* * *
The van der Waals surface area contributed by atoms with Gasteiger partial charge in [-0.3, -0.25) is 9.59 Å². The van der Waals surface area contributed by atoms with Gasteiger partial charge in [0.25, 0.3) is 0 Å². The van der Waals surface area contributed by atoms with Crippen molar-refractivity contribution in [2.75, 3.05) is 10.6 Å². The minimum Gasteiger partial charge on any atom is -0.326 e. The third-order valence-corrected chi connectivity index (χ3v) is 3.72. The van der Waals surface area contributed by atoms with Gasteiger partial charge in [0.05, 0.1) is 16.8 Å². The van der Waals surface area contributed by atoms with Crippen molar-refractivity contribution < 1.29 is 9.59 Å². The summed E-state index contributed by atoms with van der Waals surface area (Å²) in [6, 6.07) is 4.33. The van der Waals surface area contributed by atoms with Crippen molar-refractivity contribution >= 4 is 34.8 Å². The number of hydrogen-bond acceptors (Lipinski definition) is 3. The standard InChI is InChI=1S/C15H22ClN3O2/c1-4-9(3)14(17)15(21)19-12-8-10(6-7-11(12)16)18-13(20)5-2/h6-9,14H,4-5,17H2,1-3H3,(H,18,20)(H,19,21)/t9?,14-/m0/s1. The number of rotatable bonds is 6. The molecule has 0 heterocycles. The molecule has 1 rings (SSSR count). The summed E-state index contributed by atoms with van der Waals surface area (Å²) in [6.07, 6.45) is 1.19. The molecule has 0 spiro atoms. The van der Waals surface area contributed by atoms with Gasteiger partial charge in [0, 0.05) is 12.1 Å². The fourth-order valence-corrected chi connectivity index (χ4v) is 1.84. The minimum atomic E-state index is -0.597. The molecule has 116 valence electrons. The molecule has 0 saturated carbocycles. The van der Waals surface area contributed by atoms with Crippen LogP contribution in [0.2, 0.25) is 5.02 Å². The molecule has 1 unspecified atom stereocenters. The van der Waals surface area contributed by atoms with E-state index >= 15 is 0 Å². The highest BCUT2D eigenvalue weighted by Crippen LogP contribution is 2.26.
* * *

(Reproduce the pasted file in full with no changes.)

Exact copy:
The van der Waals surface area contributed by atoms with Gasteiger partial charge in [-0.3, -0.25) is 9.59 Å². The van der Waals surface area contributed by atoms with Gasteiger partial charge in [0.25, 0.3) is 0 Å². The van der Waals surface area contributed by atoms with Crippen molar-refractivity contribution in [2.75, 3.05) is 10.6 Å². The minimum Gasteiger partial charge on any atom is -0.326 e. The third-order valence-corrected chi connectivity index (χ3v) is 3.72. The van der Waals surface area contributed by atoms with Gasteiger partial charge in [0.05, 0.1) is 16.8 Å². The van der Waals surface area contributed by atoms with Crippen molar-refractivity contribution < 1.29 is 9.59 Å². The summed E-state index contributed by atoms with van der Waals surface area (Å²) in [6, 6.07) is 4.33. The van der Waals surface area contributed by atoms with Crippen molar-refractivity contribution >= 4 is 34.8 Å². The number of hydrogen-bond acceptors (Lipinski definition) is 3. The standard InChI is InChI=1S/C15H22ClN3O2/c1-4-9(3)14(17)15(21)19-12-8-10(6-7-11(12)16)18-13(20)5-2/h6-9,14H,4-5,17H2,1-3H3,(H,18,20)(H,19,21)/t9?,14-/m0/s1. The number of rotatable bonds is 6. The molecule has 0 heterocycles. The molecule has 1 rings (SSSR count). The summed E-state index contributed by atoms with van der Waals surface area (Å²) in [6.07, 6.45) is 1.19. The molecule has 0 spiro atoms. The van der Waals surface area contributed by atoms with Gasteiger partial charge in [0, 0.05) is 12.1 Å². The fourth-order valence-corrected chi connectivity index (χ4v) is 1.84. The minimum atomic E-state index is -0.597. The molecule has 116 valence electrons. The molecule has 0 saturated carbocycles. The van der Waals surface area contributed by atoms with Crippen LogP contribution in [0.2, 0.25) is 5.02 Å². The molecule has 1 unspecified atom stereocenters. The van der Waals surface area contributed by atoms with E-state index >= 15 is 0 Å². The highest BCUT2D eigenvalue weighted by Crippen LogP contribution is 2.26.